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The Care and Keeping of 20somethings

We may need to work with them before we can expect them to step up to leadership.

I once sat with a young person at my breakfast bar. Over coffee, she confessed to me how utterly unprepared she felt for life. From figuring out how to have good friends to managing a budget, this young person felt inadequate at just "being" an adult. I reminded her gently that she wasn't just an adult. She was a baby adult. I told her that there are developmental stages in adulthood, not just in childhood.

As a "baby adult," her job throughout her 20s was to grow in these things. To grow into a woman who can pick friends and make dinner and plan for retirement. A woman who can buy her own couch and go on a blind date and decide what time she likes to wake up on Saturday. A woman who has to decide for herself if she's going to devote her life to God, if she'll follow through on her commitments, if she'll clean her room. Most 20somethings I know need permission to not have life figured out. They need to know that you, at 30 or 40 or 50, are not the same "you" you were at 20something. Although they will not want you to dictate their lives for them, with enough grace, coffee, and time at the breakfast bar, they will show you their true selves, thirsty for direction at how to be a grown-up.

Essential #2: Background Check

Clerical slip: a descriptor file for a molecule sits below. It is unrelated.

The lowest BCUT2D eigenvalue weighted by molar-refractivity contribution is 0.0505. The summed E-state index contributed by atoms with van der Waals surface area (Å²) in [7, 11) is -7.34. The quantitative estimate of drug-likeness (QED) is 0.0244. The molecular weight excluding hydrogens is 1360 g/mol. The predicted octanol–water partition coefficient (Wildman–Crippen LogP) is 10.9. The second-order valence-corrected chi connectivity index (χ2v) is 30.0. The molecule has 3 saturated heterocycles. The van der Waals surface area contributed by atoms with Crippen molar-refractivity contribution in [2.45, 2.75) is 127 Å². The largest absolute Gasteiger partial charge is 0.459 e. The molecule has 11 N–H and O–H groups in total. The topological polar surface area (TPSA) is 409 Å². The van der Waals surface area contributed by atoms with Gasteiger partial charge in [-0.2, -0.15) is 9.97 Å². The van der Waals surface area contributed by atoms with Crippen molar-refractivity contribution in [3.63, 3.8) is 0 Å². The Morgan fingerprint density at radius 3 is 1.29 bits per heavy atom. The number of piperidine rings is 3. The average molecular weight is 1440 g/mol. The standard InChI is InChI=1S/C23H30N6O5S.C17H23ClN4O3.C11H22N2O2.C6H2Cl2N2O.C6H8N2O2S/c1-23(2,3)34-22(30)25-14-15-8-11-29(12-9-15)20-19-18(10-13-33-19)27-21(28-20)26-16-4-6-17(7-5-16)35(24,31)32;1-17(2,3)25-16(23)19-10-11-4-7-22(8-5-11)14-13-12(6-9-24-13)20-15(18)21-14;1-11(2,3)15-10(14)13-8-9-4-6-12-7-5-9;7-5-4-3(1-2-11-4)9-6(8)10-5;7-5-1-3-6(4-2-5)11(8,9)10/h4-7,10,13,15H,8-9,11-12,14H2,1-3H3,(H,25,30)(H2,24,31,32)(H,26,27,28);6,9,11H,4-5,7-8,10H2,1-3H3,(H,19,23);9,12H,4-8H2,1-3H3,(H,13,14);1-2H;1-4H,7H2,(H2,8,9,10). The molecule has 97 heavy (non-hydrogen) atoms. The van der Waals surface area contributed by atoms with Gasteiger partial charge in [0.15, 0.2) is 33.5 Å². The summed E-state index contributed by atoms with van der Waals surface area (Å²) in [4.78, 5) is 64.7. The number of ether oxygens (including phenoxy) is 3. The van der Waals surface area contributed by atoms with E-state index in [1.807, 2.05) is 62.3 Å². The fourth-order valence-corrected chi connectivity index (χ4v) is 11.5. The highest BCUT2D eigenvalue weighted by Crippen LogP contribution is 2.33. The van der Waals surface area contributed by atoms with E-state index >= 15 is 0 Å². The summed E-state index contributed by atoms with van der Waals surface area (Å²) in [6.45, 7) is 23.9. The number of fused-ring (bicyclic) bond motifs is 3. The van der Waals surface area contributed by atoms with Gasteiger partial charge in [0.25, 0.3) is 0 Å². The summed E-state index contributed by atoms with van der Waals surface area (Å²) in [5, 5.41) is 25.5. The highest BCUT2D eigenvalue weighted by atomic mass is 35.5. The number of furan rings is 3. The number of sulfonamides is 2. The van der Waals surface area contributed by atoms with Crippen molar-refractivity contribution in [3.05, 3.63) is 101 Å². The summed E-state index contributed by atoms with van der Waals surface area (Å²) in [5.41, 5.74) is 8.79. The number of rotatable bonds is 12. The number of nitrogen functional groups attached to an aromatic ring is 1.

Beginning a relationship with someone in their 20s can be like adopting a two-year old dog rescued from a shelter. In your new pet's first days in the home, you quickly learn about their past by their current behaviors. You might interpret the way they cringe at your raised hand as a sign of abuse. Attention-seeking behaviors might clue you in to the dog's former neglect. And you would adapt your home environment, at least for a time, to make the transition easier for everyone.

It is easy to expect 20somethings to immediately "adopt" your culture and processes in ministry. Instead of thinking of ourselves as learning from them, we often expect conformity with the way we are already doing it. But young people bring a whole host of "learned behaviors" into the ministry setting. It is our responsibility to help these new adults in the transition time: to understand how their own upbringing, educational background, and experiences in faith affect and shape the way they approach the future. This can be as easy as asking new people in your work environment or ministry team about their families, their experiences in college, their church background. This information provides excellent context for understanding how you can best "adopt" young people into your team.

October23, 2012 at 10:40 AM

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